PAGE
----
In the United States, nearly one in 25 patients will acquire an infection during a hospital stay–in 2011, 158,000 of those infections were related to a surgical procedure. You might think that the solution to this problem is nuking patients with antibiotics and disinfecting everything in sight, but researchers at the University of Chicago and Argonne National Laboratory are finding that the answer may be encouraging the growth of more good bacteria to fight the bad guys.
In the latest video above from the Microbiome Project, Jack Gilbert, PhD, professor of surgery at UChicago Medicine and group leader for microbial ecology at Argonne, explains hows surgery, especially on the gastrointestinal system, disrupts the body’s microbiome.
The introduction of oxygen, coupled with the use of antibiotics, wipes out vast numbers of bacteria that normally maintain a healthy balance in the gut, giving an opening for harmful strains to proliferate.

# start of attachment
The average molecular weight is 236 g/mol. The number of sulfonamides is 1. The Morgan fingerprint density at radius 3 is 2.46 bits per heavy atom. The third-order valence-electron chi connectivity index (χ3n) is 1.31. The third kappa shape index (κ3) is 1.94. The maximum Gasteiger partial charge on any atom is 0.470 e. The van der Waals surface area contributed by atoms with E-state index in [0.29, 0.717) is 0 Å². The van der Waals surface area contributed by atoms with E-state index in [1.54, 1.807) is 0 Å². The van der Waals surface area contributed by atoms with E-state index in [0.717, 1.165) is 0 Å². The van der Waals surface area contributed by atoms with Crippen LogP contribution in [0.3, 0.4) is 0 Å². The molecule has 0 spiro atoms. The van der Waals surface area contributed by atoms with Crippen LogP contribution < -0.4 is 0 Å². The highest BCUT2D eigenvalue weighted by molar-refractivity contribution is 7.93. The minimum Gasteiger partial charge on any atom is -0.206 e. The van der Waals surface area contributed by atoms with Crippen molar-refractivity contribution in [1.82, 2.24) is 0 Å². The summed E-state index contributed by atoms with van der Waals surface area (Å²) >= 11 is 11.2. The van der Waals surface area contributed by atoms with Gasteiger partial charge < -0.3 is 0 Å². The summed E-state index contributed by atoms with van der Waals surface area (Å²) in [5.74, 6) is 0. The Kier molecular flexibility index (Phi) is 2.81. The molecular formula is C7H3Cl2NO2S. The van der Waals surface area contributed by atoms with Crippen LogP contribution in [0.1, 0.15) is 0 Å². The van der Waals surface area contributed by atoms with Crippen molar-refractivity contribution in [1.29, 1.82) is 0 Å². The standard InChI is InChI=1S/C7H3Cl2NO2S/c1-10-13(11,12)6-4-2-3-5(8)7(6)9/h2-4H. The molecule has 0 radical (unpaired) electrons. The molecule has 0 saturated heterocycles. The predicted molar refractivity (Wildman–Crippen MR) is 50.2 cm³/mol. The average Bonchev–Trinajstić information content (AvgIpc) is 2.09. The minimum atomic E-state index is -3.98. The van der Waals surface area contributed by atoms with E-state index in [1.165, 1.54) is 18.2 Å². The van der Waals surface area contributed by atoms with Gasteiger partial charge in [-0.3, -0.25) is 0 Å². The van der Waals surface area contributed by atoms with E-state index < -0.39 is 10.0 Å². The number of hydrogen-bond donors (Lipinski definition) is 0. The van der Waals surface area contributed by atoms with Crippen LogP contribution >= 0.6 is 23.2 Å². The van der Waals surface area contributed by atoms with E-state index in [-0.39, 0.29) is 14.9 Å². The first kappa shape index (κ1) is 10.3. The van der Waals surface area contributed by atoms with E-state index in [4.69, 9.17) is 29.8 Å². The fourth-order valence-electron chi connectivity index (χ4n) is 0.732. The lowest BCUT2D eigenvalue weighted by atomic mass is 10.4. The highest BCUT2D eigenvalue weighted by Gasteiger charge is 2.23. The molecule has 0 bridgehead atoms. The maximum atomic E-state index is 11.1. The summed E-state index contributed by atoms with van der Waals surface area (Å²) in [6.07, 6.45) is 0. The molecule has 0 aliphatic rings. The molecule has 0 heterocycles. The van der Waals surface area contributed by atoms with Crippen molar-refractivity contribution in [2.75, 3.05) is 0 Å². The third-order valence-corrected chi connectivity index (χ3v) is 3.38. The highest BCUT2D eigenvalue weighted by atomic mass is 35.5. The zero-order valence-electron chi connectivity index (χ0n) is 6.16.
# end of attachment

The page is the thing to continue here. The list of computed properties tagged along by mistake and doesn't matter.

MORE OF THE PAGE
Worse yet, some bacteria can evade common antibiotics used during surgery and interfere with the healing process. In a study last May, John Alverdy, MD, professor of surgery at UChicago Medicine, showed how one strain called Enterrococcus faecalis releases enzymes that break down scar tissue forming where incisions have been made in the intestine, causing leaks that can lead to pain, fever, sepsis and even death.
Instead of blasting away with more antibiotics though, Alverdy and his team, including surgery resident Kristina Guyton, MD, are using different techniques like fecal transplants and embedding nutrients that health bacteria need to encourage the growth of a balanced, healthy microbiome.
“I know that sounds counterintuitive, but we now have the sequencing power with Argonne National Laboratories, we have the synthesis power with the Institute of Molecular Engineering at Argonne and at at U of C, to actually understand at an extremely granular and high-resolution level what nutrients do the bad guys want, what nutrients do the good guys want, how to create a recipe that will make the body behave the way we want it to after surgery,” said Alverdy.
Watch more of the Microbiome Project series from Argonne National Laboratory.